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Two problems with The Block’s ‘cheating’ scandal

If you can’t stand the heat, get out of the kitchen that you blatantly copied. Where should you go? Maybe not the kids’ bedroom, which you also copied. Cheating scandals are synonymous with all reality shows. On Married At First Sight, this usually involves a bogan hooking up with an influencer who’s not the fitfluencer…

If you can’t stand the heat, get out of the kitchen that you blatantly copied. Where should you go? Maybe not the kids’ bedroom, which you also copied.

Cheating scandals are synonymous with all reality shows. On Married At First Sight, this usually involves a bogan hooking up with an influencer who’s not the fitfluencer he’s married to.

On My Kitchen Rules, it may involve a couple using some kind of KanTong marinade from a jar.

But cheating on The Block is more sinister and involves perhaps the most heinous of crimes: stealing interior design ideas. There really should be a true crime podcast about it.

Only a low-life would have the gall to steal aesthetically pleasing home design concepts.

That’s what The Block contestants Luke and Jasmin were accused of this week.

Even as a global pandemic rages on, it’s so wonderful that we all found time to nationally shame a couple for pilfering decor ideas off Pinterest.

It all started with a kids’ bedroom they revealed – it wowed the judges and earned a perfect score plus $10,000.

But then viewers noticed it was a total rip-off of a bedroom from a famous Byron Bay Airbnb. So of course Shaynna Blaze marched back to confront them and explain the difference between inspiration and stealing. (Side note: I’d watch an entire show of Shaynna Blaze just walking around town criticising things.)

Now it has come out Luke and Jasmin also copied another couple’s weird-shaped kitchen island benchtop. The fallout continues tonight.

Just wow. Kids’ bedrooms and kitchen island benchtops are the hot button topics in Australia right now.

The backlash got so wild Luke and Jasmin had to delete their Facebook and restrict comments on their Instagram. They’d never survive on the Kmart mum Facebook groups – where members share photos of their budget home revamps.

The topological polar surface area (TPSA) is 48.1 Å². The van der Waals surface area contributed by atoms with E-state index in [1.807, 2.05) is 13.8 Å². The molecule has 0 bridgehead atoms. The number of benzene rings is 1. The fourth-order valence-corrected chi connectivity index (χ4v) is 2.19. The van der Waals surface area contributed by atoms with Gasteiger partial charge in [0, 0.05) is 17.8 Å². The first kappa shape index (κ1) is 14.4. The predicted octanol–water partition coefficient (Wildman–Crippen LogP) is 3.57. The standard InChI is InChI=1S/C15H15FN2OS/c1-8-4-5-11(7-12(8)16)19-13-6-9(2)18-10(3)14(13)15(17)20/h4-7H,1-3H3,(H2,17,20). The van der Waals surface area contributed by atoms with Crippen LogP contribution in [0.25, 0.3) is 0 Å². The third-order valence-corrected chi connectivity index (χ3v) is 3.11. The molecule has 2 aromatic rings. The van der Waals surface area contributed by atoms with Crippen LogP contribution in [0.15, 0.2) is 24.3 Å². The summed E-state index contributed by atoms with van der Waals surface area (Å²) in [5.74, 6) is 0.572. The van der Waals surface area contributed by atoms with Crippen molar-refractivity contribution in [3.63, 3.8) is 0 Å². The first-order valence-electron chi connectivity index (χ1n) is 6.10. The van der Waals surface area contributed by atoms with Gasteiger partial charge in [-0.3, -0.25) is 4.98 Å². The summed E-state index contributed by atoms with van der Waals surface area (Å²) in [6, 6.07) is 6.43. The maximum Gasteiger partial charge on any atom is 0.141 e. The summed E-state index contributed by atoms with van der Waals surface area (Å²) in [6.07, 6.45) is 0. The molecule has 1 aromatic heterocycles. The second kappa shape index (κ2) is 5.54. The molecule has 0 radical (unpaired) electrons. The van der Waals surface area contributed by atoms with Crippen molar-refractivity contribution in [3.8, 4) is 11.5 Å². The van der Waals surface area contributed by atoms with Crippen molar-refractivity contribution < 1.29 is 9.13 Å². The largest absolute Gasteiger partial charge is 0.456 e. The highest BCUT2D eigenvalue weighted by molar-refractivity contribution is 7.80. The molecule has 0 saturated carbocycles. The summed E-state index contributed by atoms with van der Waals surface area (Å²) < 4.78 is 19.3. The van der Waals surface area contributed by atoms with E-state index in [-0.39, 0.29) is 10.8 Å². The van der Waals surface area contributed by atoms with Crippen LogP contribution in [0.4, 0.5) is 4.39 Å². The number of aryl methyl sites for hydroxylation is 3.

Those Kmart mums are vicious and the comments sections get messy – it’s like Fight Club but with throw pillows and craft projects.

It’s not the first time copycats have been exposed on The Block. There was an identical incident a few years ago where a couple got busted copying a children’s bedroom from a professional interior designer’s Instagram. They also got dragged on the internet for the offence.

This crime wave of interior design thefts points to a larger issue. Well two.

Firstly, why the hell do kids need such fancy damn bedrooms? Hilary Duff’s house was in Architectural Digest this week and her kid has his own personal slippery slide winding down from the ceiling like it’s a McDonald’s playground.

The other issue is impostor syndrome. Remember when impostor syndrome was a thing? People who worked diligently for decades in their chosen profession and excelled on merit were plagued by the feeling they were a big fat phony.

These days, apparently the goal is to be as big of an impostor as possible.

Hard work is too hard. Refining your skills takes too long. And starting at the bottom doesn’t allow for good selfie opportunities.

Everyone wants to achieve their dreams instantly and with minimal effort. There are people running around calling themselves professional photographers and interior designers and chefs and lifestyle coaches and business moguls just because they’ve got an internet connection and an Instagram account.

Why build skill when you can just pretend?

Success and longevity in any industry usually requires a secret sauce. The ingredients are talent and hard work. And it doesn’t come in a KanTong jar.

NEWTON’S LAW OF COOLNESS

It’s a scientific law that Lenny Kravitz can literally do the most ridiculous thing while still looking immensely cool.

In fact, just when you think he can’t get any cooler, he goes and does something so ridiculous his coolness suddenly skyrockets to levels no one knew existed.

Exhibit A: His Men’s Health cover.

On the cover of the latest issue, Lenny’s pictured walking shirtless down a beach wearing flared jeans and a statement belt while holding a stand up paddle board.

Yes, he looks incredibly cool. And yes, if anyone else ran along the beach in a pair of flared jeans with a kayak they’d just look like an idiot and probably be turned into a meme.

You better believe the accompanying magazine article is just as satisfying as the image.

It breezily informs us that, at the beginning of the pandemic, Lenny ditched his 1920s house in Paris’s 16th Arrondissement to go live in an Airstream trailer on the island of Eleuthera in the Bahamas – landing with only “a few pairs of jeans in a weekend bag”. He has now been there for months.

Let’s all wear our flares down to Coogee today. Airstream trailers optional.

Twitter, Facebook: @hellojamesweir

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